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Political Science

Political Science

Open Books

  • American Government
    Open textbook from OpenStax and Senior Contributing Authors Glen Krutz and Sylvie Waskiewicz. “American Government is designed to meet the scope and sequence requirements of the single-semester American government course. This title includes innovative features designed to enhance student learning, including Insider Perspective features and a Get Connected Module that shows students how they can get engaged in the political process. The book provides an important opportunity for students to learn the core concepts of American government and understand how those concepts apply to their lives and the world around them. American Government includes updated information on the 2016 presidential election.”
  • American Government and Politics in the Information Age
    “This text is a comprehensive introduction to the vital subject of American government and politics. […] In covering American government and politics, our text introduces the intricacies of the Constitution, the complexities of federalism, the meanings of civil liberties, and the conflicts over civil rights;explains how people are socialized to politics, acquire and express opinions, and participate in political life; describes interest groups, political parties, and elections—the intermediaries that link people to government and politics; details the branches of government and how they operate; and shows how policies are made and affect people’s lives.”
  • Attenuated Democracy: A Critical Introduction to U.S. Government and Politics
    “The U.S. political system suffers from endemic design flaws and is notable for the way that a small subset of Americans—whose interests often don’t align with those of the vast majority of the population—wields disproportionate power. Absent organized and persistent action on the part of ordinary Americans, the system tends to serve the already powerful. That’s why this text is called Attenuated Democracy. To attenuate something is to make it weak or thin. Democracy in America has been thin from the beginning and continues to be so despite some notable progress in voting rights… Since this is likely to be your only college-level course on the American political system, it is important to point out the structural weaknesses of our system and the thin nature of our democracy. Whenever you get the chance—in the voting booth, in your job, perhaps if you hold elected office—I encourage you to do something about America’s attenuated democracy.”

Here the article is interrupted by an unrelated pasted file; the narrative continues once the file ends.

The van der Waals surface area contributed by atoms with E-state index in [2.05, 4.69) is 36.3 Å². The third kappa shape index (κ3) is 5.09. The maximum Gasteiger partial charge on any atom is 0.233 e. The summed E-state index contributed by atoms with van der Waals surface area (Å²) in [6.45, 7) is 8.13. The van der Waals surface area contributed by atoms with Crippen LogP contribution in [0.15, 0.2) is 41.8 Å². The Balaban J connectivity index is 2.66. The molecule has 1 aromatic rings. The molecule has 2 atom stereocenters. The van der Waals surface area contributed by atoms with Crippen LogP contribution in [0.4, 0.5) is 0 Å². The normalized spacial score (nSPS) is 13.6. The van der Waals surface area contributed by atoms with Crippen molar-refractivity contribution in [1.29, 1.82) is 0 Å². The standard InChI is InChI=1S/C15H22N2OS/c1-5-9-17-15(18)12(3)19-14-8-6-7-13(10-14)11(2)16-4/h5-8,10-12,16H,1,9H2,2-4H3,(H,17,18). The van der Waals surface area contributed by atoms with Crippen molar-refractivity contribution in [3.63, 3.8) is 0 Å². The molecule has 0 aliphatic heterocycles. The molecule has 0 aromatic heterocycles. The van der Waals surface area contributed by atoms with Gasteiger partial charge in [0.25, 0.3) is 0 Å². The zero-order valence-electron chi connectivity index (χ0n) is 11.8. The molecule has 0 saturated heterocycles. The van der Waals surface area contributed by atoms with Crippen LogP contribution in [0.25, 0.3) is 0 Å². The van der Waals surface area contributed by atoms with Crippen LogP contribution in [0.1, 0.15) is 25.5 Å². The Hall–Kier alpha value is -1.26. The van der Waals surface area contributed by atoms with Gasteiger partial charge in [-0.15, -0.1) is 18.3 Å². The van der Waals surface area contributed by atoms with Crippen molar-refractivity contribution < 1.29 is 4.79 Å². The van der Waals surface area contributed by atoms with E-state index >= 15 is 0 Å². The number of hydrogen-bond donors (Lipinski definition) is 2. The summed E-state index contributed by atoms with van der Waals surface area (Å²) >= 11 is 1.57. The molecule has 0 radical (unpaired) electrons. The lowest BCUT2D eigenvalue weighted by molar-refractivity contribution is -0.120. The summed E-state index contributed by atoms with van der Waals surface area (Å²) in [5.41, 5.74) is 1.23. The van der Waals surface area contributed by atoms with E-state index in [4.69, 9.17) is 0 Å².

• State and Local Government and Politics: Prospects for Sustainability
    “[This] book represents a unique opportunity for three generations of scholars to reflect upon and collectively consider their decades’ long research, and the meaning of that research to both the broader society and to students of contemporary politics.”

Open Courses & Additional OER

  • The Avalon Project – Major Document Collections
  • Docs Teach (National Archives)
  • Introduction to Political Science (Saylor Academy)
    “This is a survey course, and as such it can either be used by students who are looking to take just one general overview course, or for students who want to go on to more advanced study in any of the subfields that comprise the political science discipline, such as American politics, comparative politics, international politics, or political theory. This course will survey the different ways in which political scientists study the phenomena of politics and will deepen your understanding of political life as both a thinker and a citizen. The goal of this course is to introduce you to the discipline’s concepts, terminology, and methods and to explore instances of applied political science through real world examples.”
  • Introduction to Western Political Thought (Saylor Academy)
    “This course examines major texts in the history of political thought and asks how different views on human nature inform the design of government. Upon successful completion of this course, the student will be able to: summarize the passage of political thought through the classical, Renaissance, and Enlightenment periods and based on the works of Plato, Aristotle, Machiavelli, Hobbes, Locke, Rousseau, Tocqueville, and Marx.”
  • Nationalism, self-determination and secession (OpenLearn)
    “What makes a ‘nation’ and what makes peoples strive for nationhood? This free course, Nationalism, self-determination and secession, will provide you with an introduction to studying political ideas by looking at how people who see themselves as nations challenge the existing order to assert their right to a state of their own.”
  • Political Science Courses from Open Yale
    Courses include “Capitalism: Success, Crisis, and Reform” and “Introduction to Political Philosophy.”

Zero-cost Resources

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